Archbishop Edwin F. O’Brien will unveil his vision for Catholic education’s future in two closed-door consultation meetings Feb. 10 and 12 at St. John the Evangelist in Columbia.
Since the archbishop first announced in November the meetings to address dwindling enrollment in the Archdiocese of Baltimore, there has been widespread speculation about possible solutions. Archdiocesan officials say that everything, including consolidation or closing of schools, is on the table.
“We don’t want anyone to forgo a top education, and we would be doing that if we let the status quo continue,” the archbishop recently told The Catholic Review. “It’s taking a strengthening action because that’s what we’re about.”
The archbishop said the plan will take 18 months to implement fully.
Local businessman Frank Bramble chairs a blue-ribbon committee of community leaders who will help implement the archbishop’s plan. He is assisted by Monsignor Robert L. Hartnett, the pastor of Our Lady of Mount Carmel in Essex, who has been appointed executive director of school planning.
Monsignor Hartnett was one of 13 pastors chosen from across the nation to receive the National Catholic Educational Association’s Distinguished Pastor Award at the organization’s convention in Anaheim, Calif., in April.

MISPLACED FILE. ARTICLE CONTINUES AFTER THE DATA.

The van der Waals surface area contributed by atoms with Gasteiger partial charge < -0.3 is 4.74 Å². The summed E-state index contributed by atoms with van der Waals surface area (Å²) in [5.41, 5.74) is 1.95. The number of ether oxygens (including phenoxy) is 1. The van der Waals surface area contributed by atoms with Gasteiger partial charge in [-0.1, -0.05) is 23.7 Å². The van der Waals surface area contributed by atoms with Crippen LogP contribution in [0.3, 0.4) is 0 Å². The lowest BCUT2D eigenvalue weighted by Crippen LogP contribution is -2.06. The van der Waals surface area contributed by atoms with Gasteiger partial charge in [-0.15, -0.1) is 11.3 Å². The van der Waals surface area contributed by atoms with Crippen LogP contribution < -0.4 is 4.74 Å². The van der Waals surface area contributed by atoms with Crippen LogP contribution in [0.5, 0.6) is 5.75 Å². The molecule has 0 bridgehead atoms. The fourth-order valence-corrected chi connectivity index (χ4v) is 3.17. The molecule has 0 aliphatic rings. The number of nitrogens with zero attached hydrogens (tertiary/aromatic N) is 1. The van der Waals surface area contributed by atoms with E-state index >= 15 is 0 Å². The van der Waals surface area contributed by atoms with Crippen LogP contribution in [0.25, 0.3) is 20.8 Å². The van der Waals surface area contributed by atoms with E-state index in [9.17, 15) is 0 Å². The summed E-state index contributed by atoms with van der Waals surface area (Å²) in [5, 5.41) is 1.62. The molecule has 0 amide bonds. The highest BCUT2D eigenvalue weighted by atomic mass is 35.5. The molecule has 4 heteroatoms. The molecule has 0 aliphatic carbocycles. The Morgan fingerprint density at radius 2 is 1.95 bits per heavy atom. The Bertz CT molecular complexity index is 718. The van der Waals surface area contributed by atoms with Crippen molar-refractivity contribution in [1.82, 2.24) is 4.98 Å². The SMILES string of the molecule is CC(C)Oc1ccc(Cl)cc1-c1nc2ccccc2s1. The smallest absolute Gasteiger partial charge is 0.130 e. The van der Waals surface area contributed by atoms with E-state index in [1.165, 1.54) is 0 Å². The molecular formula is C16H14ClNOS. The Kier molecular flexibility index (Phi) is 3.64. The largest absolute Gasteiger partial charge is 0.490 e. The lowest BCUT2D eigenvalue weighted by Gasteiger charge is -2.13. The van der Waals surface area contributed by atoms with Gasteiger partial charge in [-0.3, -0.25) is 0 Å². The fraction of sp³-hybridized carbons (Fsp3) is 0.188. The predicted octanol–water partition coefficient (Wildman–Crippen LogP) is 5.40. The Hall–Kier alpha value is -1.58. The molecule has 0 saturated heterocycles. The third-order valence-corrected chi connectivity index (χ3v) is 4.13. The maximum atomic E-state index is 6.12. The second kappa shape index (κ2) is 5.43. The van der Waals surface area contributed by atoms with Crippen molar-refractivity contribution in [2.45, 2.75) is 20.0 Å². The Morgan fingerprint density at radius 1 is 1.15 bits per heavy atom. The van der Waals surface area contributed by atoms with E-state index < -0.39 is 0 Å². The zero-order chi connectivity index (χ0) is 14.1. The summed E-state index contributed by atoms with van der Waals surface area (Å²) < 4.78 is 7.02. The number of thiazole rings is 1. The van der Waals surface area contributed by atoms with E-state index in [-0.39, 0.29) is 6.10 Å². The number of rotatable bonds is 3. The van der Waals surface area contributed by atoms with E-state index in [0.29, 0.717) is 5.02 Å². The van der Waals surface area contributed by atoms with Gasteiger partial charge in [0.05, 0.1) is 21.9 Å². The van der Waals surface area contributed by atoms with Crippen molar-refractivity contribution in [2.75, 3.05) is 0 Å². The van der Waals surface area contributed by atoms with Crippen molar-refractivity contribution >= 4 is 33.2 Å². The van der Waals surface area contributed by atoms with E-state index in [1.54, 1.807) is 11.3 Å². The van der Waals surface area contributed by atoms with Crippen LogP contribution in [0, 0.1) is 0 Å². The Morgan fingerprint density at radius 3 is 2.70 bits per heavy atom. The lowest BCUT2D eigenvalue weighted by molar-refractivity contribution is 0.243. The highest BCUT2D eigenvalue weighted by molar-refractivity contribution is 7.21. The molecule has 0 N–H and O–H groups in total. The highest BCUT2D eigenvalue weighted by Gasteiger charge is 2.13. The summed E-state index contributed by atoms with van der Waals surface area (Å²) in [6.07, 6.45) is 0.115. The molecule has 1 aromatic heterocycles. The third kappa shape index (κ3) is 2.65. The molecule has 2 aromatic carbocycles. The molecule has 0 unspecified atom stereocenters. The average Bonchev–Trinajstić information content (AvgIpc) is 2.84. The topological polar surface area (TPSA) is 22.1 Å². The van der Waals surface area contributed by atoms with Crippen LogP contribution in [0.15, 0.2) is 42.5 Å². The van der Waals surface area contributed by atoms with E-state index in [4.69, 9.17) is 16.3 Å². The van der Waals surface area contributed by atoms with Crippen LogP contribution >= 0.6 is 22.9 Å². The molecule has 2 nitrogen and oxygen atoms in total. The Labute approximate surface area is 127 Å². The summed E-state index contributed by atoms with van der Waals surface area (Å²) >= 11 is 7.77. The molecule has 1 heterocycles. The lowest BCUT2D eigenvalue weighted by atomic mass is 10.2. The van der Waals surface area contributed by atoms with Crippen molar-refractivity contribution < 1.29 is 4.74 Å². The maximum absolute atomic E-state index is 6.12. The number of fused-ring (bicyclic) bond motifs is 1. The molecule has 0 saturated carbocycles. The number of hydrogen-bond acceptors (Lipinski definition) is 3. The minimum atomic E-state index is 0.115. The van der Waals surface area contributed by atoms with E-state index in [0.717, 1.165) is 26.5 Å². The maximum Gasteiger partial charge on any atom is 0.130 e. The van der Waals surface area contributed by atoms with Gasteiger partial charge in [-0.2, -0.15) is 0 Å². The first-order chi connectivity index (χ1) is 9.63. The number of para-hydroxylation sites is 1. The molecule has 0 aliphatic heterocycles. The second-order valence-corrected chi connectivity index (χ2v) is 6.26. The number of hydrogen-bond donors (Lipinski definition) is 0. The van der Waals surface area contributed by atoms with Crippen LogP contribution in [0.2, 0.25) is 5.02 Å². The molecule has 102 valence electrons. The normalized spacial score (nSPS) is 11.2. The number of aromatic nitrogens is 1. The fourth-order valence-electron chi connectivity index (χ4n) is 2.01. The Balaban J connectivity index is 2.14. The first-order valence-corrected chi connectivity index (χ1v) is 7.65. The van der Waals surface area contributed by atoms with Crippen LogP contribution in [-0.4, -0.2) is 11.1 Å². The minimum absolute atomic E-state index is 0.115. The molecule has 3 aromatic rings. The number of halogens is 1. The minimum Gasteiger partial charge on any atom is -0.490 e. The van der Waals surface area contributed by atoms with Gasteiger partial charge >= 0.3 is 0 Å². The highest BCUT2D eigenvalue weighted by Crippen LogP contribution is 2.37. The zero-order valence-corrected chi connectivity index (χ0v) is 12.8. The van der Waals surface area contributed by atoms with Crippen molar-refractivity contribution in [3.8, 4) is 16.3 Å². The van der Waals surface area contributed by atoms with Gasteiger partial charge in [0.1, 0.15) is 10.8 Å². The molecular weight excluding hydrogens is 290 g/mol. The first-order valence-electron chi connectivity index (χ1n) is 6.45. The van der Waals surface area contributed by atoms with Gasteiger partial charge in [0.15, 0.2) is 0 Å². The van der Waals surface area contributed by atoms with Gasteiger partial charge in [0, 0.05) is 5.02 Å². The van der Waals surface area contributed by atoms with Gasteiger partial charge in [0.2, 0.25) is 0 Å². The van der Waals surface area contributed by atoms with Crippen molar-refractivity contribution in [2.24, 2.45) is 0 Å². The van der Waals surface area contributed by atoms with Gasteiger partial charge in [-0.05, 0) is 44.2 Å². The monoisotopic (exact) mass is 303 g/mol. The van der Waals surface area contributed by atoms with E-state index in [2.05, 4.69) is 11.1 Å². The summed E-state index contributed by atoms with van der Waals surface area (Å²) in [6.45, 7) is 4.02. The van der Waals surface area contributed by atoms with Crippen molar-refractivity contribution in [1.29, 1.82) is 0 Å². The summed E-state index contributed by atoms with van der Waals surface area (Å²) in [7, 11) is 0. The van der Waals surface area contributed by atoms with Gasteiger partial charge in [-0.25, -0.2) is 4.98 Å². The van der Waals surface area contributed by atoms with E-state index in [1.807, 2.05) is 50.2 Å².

The Feb. 10 meeting is for parish priests, the one two days later for principals and administrators. Monsignor Hartnett said the archbishop is expected to open them with remarks about the severity of the problem, then detail the direction he has set for the blue-ribbon committee.
Monsignor Hartnett said that both meetings will feature an hour-long interactive discussion facilitated by Sister of St. Joseph Constance Gilder, the archbishop’s delegate for religious.
“I think we all want to know what the archbishop’s expectations are,” Monsignor Hartnett said. “This is the beginning of the process. There will be other consultations down the road.”
Monsignor Hartnett said that he and Mr. Bramble are still in the process of selecting people for the blue-ribbon committee, but they “feel pretty good about the process as it’s being set up.”
Monsignor Hartnett said there are many “stakeholders” in Catholic education, which makes this one of his biggest professional missions. Mr. Bramble, the former vice chairman of MBNA America, echoed that sentiment during a January interview with The Catholic Review.
“Everybody wants to be part of a winning team,” he said. “It’s not to say Catholic schools aren’t providing the product. But the environment in which we are providing the product is certainly challenging. If we can create more of a winning environment, that will continue to attract the best teachers, the best students and people who are committed to wanting to be a part of something that is terrific.”